Like Niccolò’s mother, Bartolomea Nelli, Marietta remains a shadowy figure. But few Renaissance women—and almost all of these, like Caterina Sforza or Lucrezia Borgia, are members of ruling dynasties—are anything but two-dimensional. Custom relegated women to the domestic realm, to housekeeping and childrearing, and even in these limited roles they almost never received the credit they deserved. Writers on domestic issues tended to treat women with patronizing indulgence or, worse, with outright contempt. The Venetian aristocrat Francesco Barbaro in his influential essay “On Wifely Duties” speaks of the wife’s “obedience [to her husband], which is her master and companion.” In his Books on the Family, Leon Battista Alberti lists the characteristics of an ideal wife—“to wish to appear a woman of honor, to command the household and to make herself respected, to care for the welfare of the family and to preserve the things that are in the house.” Even in this limited and distinctly female role, she can only hope to fulfill her potential by listening attentively to her husband, who should instruct her with the patience and forbearance one might use with a child.

A relationship in which the husband claimed absolute authority over his submissive wife was encouraged in Florence by the large age difference between the two. Marrying at thirty-two, Machiavelli fell within the normal range for men. Marietta’s age at the time of her wedding is not known for certain, but she was almost certainly in her late teens. Though her family was at least as distinguished as her husband’s, she was a young girl of far less education and worldly experience. For all his imagination when it came to matters of state, there is no indication that Machiavelli was more enlightened than his peers when it came to relations between the sexes. In fact one can glean from various remarks scattered throughout his writings that he possessed the usual prejudices of males of his class. “I hope I shall never be a husband if I can’t get my wife to do what I want,” remarks Callimaco, the hero of his play La Mandragola, an attitude of superiority reflected in somewhat softer terms by Callimaco’s servant, who says, “with gentle words you can usually get a woman where you want her to go.” There is no question of Machiavelli treating his wife, or any of the other women in his life, as an equal. Men who doted on their wives were considered fools and, in all likelihood, cuckolds who deserved what they got for having turned the natural order of their households upside down.

In his own writings Machiavelli enjoys skewering men who strayed from the “ideal” prescribed by moralists like Barbaro and Alberti. The foolish husband whose wife runs rings around him is a stock comic character, and Machiavelli squeezes maximum laughs from such situations in his two best-known plays, Clizia and La Mandragola. Here it is the men who are weak, easily deceived, and done in by their own vices—lust in the case of Nicomaco in Clizia, stupidity and greed in the case of Nicia in La Mandragola—while their wives are both more virtuous and more capable. In both cases Machiavelli gives the husband a name that is a variation of his own, demonstrating a generous capacity to laugh at himself.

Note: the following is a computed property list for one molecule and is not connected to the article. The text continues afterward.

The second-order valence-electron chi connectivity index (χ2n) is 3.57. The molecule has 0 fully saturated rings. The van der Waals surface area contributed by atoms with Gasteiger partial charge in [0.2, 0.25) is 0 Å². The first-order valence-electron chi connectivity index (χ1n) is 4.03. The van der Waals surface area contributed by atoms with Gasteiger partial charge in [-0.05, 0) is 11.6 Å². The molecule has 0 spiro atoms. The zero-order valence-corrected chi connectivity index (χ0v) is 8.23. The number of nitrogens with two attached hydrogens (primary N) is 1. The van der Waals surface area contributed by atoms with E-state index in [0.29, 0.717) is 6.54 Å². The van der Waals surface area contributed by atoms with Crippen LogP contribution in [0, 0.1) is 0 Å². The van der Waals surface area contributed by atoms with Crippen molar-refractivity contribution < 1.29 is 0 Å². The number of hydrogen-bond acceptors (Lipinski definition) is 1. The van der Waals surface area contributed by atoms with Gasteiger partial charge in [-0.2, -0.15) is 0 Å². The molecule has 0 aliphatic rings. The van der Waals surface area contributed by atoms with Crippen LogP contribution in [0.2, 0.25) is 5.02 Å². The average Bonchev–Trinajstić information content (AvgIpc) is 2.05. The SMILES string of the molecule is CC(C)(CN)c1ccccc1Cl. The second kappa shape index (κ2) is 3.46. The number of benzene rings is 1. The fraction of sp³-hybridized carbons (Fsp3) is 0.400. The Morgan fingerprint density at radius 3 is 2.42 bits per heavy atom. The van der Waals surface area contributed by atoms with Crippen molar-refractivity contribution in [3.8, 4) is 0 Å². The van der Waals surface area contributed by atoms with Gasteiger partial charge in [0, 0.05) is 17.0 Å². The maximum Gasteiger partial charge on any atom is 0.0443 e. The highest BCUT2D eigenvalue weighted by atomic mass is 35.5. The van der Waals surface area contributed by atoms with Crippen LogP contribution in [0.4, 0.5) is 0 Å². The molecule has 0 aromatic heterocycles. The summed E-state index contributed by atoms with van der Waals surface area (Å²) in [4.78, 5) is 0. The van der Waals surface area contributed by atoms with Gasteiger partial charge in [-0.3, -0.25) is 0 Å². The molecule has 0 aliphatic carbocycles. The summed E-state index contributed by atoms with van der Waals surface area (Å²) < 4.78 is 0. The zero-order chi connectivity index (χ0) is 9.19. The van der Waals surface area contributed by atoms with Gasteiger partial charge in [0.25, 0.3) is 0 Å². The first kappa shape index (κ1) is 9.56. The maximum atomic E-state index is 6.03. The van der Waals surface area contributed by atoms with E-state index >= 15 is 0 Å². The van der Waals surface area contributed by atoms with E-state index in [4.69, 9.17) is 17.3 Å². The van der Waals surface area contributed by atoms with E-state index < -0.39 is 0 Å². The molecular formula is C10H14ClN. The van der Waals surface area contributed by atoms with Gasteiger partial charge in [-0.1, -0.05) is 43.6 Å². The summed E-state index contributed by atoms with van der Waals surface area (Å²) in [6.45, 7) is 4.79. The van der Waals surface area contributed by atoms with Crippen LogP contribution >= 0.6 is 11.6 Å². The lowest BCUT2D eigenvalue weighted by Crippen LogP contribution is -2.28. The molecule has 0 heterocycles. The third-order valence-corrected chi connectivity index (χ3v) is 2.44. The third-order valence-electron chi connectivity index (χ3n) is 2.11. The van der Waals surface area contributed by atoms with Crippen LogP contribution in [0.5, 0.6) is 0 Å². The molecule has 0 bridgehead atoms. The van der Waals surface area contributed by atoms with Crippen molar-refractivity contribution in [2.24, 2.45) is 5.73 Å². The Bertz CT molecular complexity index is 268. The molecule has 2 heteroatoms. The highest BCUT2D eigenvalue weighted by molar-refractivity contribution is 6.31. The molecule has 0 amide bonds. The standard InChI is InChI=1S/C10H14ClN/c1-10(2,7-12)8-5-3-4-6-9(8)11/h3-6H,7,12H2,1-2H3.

This is not to say that these plays are necessarily an accurate depiction of his own marriage, but they do reflect a nuanced, if not entirely unprejudiced, attitude toward the potential of both sexes. He certainly had no trouble imagining strong, sensible women, women who, in the eyes of the pompous Barbaro, would have been condemned for not knowing their place. How much of Marietta is there in the character of Sofronia, the long-suffering wife in Clizia who must hold the family together while her husband recklessly pursues the object of his obsession? Perhaps a great deal, but it is also true that comedy often depends on reversing the normal order of things (which is why cross-dressing is such a staple of the genre). Despite his sympathy for his female characters, Machiavelli was capable of a misogyny distasteful to modern ears. Noting the vicissitudes of life, for instance, Machiavelli wrote “fortune is a woman and in order to be mastered she must be jogged and beaten,” words that elicit sympathy for the flesh-and-blood woman forced to share a house, and a bed, with the writer.

Marietta seems to have been devoted to Niccolò, but not so cowed by the master of the house that she didn’t feel free to lash out when she felt she had been wronged. Her main complaint was that he was so often out of town on business that she rarely got to see him. Only a year after their wedding, while Machiavelli was away on government business, she was berating him for abandoning her. “Lady Marietta,” wrote Biagio Buonaccorsi—whose job, it seems, was to look after her while he was away—“curses God, and says she has thrown away both her body and her goods.” Similar complaints are a regular feature of their correspondence, but a wife whose main complaint is that her husband is never around is a wife not entirely dissatisfied with her mate.

The following year, 1503, Marietta wrote the one letter we have from her hand. The short missive offers a precious glimpse into Machiavelli’s domestic world and is worth quoting in full: